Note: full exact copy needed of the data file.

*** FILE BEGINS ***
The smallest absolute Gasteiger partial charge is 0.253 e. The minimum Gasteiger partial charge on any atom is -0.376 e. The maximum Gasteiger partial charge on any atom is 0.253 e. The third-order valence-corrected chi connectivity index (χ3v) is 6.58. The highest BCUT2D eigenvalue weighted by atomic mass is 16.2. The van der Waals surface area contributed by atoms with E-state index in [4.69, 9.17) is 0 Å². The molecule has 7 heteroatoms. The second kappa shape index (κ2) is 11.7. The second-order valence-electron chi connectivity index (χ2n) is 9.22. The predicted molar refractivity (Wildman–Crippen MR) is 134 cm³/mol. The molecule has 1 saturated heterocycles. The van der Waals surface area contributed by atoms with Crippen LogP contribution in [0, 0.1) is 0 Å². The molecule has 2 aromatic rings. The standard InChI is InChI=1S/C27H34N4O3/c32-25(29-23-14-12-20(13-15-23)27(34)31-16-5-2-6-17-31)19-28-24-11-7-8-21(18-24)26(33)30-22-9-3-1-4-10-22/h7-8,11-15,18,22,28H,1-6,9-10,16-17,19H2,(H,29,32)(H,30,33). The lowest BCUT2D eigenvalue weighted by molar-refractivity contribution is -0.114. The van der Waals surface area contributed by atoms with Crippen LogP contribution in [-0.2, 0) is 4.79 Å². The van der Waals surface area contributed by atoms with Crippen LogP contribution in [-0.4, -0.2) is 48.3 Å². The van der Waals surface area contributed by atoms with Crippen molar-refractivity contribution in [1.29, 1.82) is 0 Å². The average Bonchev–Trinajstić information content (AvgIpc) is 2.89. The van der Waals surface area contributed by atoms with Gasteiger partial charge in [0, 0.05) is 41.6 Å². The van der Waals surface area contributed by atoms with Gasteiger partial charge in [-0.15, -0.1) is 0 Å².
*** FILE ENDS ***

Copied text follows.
The smallest absolute Gasteiger partial charge is 0.253 e. The minimum Gasteiger partial charge on any atom is -0.376 e. The maximum Gasteiger partial charge on any atom is 0.253 e. The third-order valence-corrected chi connectivity index (χ3v) is 6.58. The highest BCUT2D eigenvalue weighted by atomic mass is 16.2. The van der Waals surface area contributed by atoms with E-state index in [4.69, 9.17) is 0 Å². The molecule has 7 heteroatoms. The second kappa shape index (κ2) is 11.7. The second-order valence-electron chi connectivity index (χ2n) is 9.22. The predicted molar refractivity (Wildman–Crippen MR) is 134 cm³/mol. The molecule has 1 saturated heterocycles. The van der Waals surface area contributed by atoms with Crippen LogP contribution in [0, 0.1) is 0 Å². The molecule has 2 aromatic rings. The standard InChI is InChI=1S/C27H34N4O3/c32-25(29-23-14-12-20(13-15-23)27(34)31-16-5-2-6-17-31)19-28-24-11-7-8-21(18-24)26(33)30-22-9-3-1-4-10-22/h7-8,11-15,18,22,28H,1-6,9-10,16-17,19H2,(H,29,32)(H,30,33). The lowest BCUT2D eigenvalue weighted by molar-refractivity contribution is -0.114. The van der Waals surface area contributed by atoms with Crippen LogP contribution in [-0.2, 0) is 4.79 Å². The van der Waals surface area contributed by atoms with Crippen LogP contribution in [-0.4, -0.2) is 48.3 Å². The van der Waals surface area contributed by atoms with Crippen molar-refractivity contribution in [1.29, 1.82) is 0 Å². The average Bonchev–Trinajstić information content (AvgIpc) is 2.89. The van der Waals surface area contributed by atoms with Gasteiger partial charge in [0, 0.05) is 41.6 Å². The van der Waals surface area contributed by atoms with Gasteiger partial charge in [-0.15, -0.1) is 0 Å².